Understanding of culture looms large
Updated: 2014-03-23 08:09
By Wu Yiyao in Shanghai (China Daily)
Houndstooth, checkerboard, colorblocks, diamonds - when Shanghai-based textile designer Hu Minna first saw these patterns during her visit to a remote village in Guizhou province in 2006, she was in awe. She was even more impressed when she was told all these patterns have been circulating on local looms for centuries.
Hu decided to bring the patterns to the public - hence the exhibition of Chinese Cloths: Woven, Dyed, Embroidered.
The exhibition, which shows hundreds of items collected by Hu since 2006, aims to expose the cloths of China's traditional crafts, their relationship with nature and their meaning in today's fast-paced society. It is also a record of hundreds of patterns invented, inherited and inspired throughout the centuries by people around the nation.
All the objects displayed at the exhibition are collected from villages from Yunnan, Sichuan, Guizhou, Guangxi and around Shanghai. Despite the vast geographical span, the locations sometime offer similar motifs of cloth pattern which reflect migrations and cultural merge over the centuries. However, on second look, visitors can tell the delicate differences between patterns from two neighboring villages.
"All the cloths on display were actually essentials to the local people's living," Hu says. "They don't make these cloths for sale - they make them for wrapping their babies, preparing for girls' dowries or simply for wearing. And for this reason, every piece is like a clan badge that shows the family's wisdom and capability."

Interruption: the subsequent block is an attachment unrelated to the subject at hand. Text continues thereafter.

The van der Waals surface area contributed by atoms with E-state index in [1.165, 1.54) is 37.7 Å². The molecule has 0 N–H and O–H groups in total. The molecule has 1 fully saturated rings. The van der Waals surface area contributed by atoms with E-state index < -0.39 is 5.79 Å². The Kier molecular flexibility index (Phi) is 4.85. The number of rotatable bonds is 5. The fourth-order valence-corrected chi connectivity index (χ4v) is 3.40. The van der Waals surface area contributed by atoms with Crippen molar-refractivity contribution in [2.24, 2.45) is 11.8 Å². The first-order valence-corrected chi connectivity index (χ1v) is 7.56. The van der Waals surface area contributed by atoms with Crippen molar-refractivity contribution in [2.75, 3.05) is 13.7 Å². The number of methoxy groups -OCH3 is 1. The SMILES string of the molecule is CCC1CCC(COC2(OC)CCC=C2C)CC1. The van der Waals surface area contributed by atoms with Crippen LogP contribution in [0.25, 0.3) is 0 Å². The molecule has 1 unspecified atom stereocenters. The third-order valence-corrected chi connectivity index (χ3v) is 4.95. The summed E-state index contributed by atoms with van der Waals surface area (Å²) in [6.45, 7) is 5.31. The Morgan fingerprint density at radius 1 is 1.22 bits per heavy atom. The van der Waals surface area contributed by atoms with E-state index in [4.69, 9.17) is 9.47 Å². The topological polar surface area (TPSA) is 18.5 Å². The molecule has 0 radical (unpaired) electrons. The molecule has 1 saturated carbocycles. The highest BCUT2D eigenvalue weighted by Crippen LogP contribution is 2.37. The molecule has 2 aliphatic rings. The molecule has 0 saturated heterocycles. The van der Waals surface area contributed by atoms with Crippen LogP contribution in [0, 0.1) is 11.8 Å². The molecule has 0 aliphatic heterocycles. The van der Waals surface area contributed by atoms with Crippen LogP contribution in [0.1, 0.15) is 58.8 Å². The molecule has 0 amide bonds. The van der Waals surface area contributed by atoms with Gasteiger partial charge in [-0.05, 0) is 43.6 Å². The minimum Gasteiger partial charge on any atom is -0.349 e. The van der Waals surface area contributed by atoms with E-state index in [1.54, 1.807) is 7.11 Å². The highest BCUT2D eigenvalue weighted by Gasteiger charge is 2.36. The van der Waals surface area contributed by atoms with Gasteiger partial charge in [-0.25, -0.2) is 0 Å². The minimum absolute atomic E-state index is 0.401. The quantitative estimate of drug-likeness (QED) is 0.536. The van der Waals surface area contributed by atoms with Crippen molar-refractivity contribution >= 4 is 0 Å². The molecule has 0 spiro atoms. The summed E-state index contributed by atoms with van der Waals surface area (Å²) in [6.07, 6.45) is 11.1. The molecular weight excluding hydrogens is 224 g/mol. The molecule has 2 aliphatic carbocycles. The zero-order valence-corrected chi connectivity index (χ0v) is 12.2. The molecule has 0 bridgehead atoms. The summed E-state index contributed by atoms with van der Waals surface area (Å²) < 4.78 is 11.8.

A garment collected from Guizhou province is one of the highlights of the exhibition. It adapts batik painting skills with motifs of nature and the family's history with vivid portraits of ancestors, snakes and birds.
"For some cloth makers and their families, a garment is a visual record of an epic that tells how the household is developed," Hu says.
Some tools, including looms and knives for drafting patterns and waxes for batik paintings, are also exhibited, giving visitors insights into the complicated cloth-production processes.
Unlike the modern fashion industry, the traditional cloth making is time consuming and the products last much longer. The patterns and the skills are usually the secrets of a family handed down from mother to daughter. Traditional cloth making is demanding, and requires a lifetime of learning and training. It may take dozens of steps and several months to finish a handkerchief-sized piece.
The folk patterns and traditional cloth-making crafts are precious in terms of their contributions to the database of the textile industry as they are still inspiring today's textile designers.
However, as mass-produced clothing is increasingly replacing traditional cloths, some of the patterns and crafts are on the edge of dying out.
"I think maybe one of the best ways to preserve the traditional patterns and crafts is to find their positions - or functions they potentially realize - to today's world," Hu says.
"For example, making them into smaller-sized products such as a shoulder bag, a purse and name-card holder."
The textile products are collected from villages in Yunnan, Sichuan, Guizhou, Guangxi and around Shanghai. Photos by Gao Erqiang / China Daily
(China Daily 03/23/2014 page9)